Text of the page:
Sunday, October 12, 2008

Time Out New York, Where Do I Begin?...

I have a few cardinal rules I try to live by, and they are easily rationalized if broken. This is not by coincidence, but by design. Here's a sampling:

1. You shouldn't eat falafel more than twice a day.
(But they are only three dollars!)

2. Don't make out with your professor/ boss/ attorney/ friend's father.
(It was a "life experience.")

3. Always brush your teeth before bed.
(But I was too drunk!)

4. Don't be a hater.
(But Time Out New York continues to publish inane dribble and send it to my home!)

That latter bit I asked for because I am a subscriber, and though I cringe, shout, punch, and kick whilst reading on the subway, I cannot cancel my subscription because I get a perverse satisfaction out of such a publication and because I occasionally find a good reading or exhibit or sex dungeon or whatever. Totally kidding.

So for those of you savvy enough to avoid said rag or not live in this pork barrel of a city, Time Out New York is a magazine that provides listings of concerts, talks, and other cultural events. If only they would just stop there. This provides a timely service, an entree into a city teeming with places to make lists about. But alas, they cannot help themselves. They do not stop there, in fact they offer you a quasi- lifestyle (I believe the lifestyle demographic base is "Slightly overweight bisexual Hampshire College grad living in Astoria working in publishing while parents foot bill") guide on all things sex/ dating/ living blah blah blah. After enduring their "insider info" for a year and change, I have complied the subsequent list which outlines the reasons why Time Out must go:

1. They do not seem to grasp the concept of gentrification.

Yes, the "G" word, or the movement of Caucasians into neighborhoods that do not want them. This is a real push- button topic for the magazine, and one on which they are quite conflicted. I went to a talk sponsored by the magazine last year as a part of the the Jane Jacobs and the Future of New York exhibit, in which panelists discussed whether New York has lost its soul. Quite a question to ponder, and the reps from Time Out largely bemoaned the influx of Starbucks, Duane Reade, etc. etc. into our fair city. These come largely at the expense of the small cafes and restaurants in the first wave of gentrification in a developing neighborhood. After working in a neighborhood in the Bronx for two years which will someday be penetrated by the fashionably poor, unwashed huddled masses of hipsters yearning to drink PBR, I can pretty much guarantee that the neighborhood's original inhabitants would take a Dunkin' Donuts or a Dress Barn any day over a Chez Bistro or an Ironic Showroom or whatever.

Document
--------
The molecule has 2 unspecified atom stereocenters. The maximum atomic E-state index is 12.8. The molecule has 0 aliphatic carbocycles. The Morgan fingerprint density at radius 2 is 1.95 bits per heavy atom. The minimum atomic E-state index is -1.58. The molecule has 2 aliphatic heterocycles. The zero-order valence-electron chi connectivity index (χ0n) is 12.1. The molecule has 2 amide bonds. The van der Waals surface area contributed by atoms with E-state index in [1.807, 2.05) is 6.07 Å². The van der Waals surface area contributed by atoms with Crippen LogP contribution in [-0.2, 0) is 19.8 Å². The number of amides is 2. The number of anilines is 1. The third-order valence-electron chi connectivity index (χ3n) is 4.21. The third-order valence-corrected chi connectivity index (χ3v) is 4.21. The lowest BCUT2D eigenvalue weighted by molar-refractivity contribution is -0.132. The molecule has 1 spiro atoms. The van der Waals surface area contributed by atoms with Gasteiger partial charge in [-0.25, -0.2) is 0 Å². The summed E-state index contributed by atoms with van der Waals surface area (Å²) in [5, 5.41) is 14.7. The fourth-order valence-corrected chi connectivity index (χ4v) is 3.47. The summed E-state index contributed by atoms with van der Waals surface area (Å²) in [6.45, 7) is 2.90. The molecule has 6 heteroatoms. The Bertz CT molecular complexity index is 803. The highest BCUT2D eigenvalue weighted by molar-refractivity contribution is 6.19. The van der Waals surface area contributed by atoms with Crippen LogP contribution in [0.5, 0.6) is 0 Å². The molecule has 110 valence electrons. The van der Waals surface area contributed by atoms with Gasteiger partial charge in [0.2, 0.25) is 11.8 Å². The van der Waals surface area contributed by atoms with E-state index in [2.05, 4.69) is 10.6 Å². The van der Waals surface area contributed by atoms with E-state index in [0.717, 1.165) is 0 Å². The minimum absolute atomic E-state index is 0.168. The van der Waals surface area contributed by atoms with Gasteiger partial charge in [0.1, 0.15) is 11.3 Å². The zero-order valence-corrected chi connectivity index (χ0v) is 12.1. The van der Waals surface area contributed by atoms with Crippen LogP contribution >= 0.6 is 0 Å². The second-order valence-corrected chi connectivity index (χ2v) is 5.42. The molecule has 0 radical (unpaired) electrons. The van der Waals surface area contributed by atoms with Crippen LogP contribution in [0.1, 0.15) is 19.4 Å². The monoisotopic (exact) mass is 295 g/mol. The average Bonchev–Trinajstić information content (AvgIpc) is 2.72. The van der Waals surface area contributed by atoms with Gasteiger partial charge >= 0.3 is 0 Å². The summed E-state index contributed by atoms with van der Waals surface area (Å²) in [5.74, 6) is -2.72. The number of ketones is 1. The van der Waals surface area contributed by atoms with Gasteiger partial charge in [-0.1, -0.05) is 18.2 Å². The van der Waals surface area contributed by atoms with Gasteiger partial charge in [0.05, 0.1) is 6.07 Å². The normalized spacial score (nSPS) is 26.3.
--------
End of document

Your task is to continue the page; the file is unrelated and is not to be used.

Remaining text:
But what the magazine doesn't seem to acknowledge is that it actually is gentrification. In its latest issue entitled "Your New Apartment," it gives tips for infiltrating "cheap" neighborhoods like Bushwick and Bed- Stuy. But beyond that, it's forever listing places far- flung in the boroughs for people with the gumption and a metro card to scope out. This irony seems to be lost and then some, but moreover...

2. They cannot decide how they feel about Williamsburg

HIPSTERS! So loathsome, so detestable in their ill- fitting costumes that looked cobbled together by a four year old and a cowboy junkie. Oh, their scowls and scrapes and saturation in this northern Brooklyn neighborhood. Time Out cannot seem to reconcile their conflicted feelings about this post- apocalyptic wasteland of thrift store malaise and stung out, slouched constitutions. While they love to use Williamsburg smugly and knowingly, as a synonym for the tragically hip, like 75% of its restaurant and bar recs come from this burgeoning hotbed of pale nasty.
I live in Williamsburg, and I'm reconciled: I hate it.

3. Julia Allison

I know, I know it is almost too easy to hate on this third- rate Carrie Bradshaw who lacks the style, girlfriends, and punnery of that who she emulates. Gawker has done a far superior job at outing her as the self- aggrandizing, pseudo- expert on anything that she claims to be, but let me just say this. In Time Out's latest issue they have a snarky little quiz to determine if you are a "true" New Yorker. Number one on my list? You recognize Julia Allison as a jappy asshole.

4. The Sex Issue

Truth be told, I am a highly repressed New England- bred WASP who gets queasy at any sight/ discussion/ thought of anything other than conventionally attractive people having vanilla sex out of true love. But last year's sex issue made me want to, like, never have sex again. Highlights included one reader's rape fantasy and a pictorial of unconventionally attractive people in the nude. Until my politics catch up with my personal preferences, I would like to see only conventionally attractive people in the nude. Thanks.

Oh, such vitriol, Ms. Zenaida! From whence doth such malice spring?! Well, I'll rationalize this hateriffic deluge by assuaging myself that at least I am taking out this nebulous rage on an unseemly source , rather than small animals or service workers. And now I'll be off to my fourth falafel of the day.

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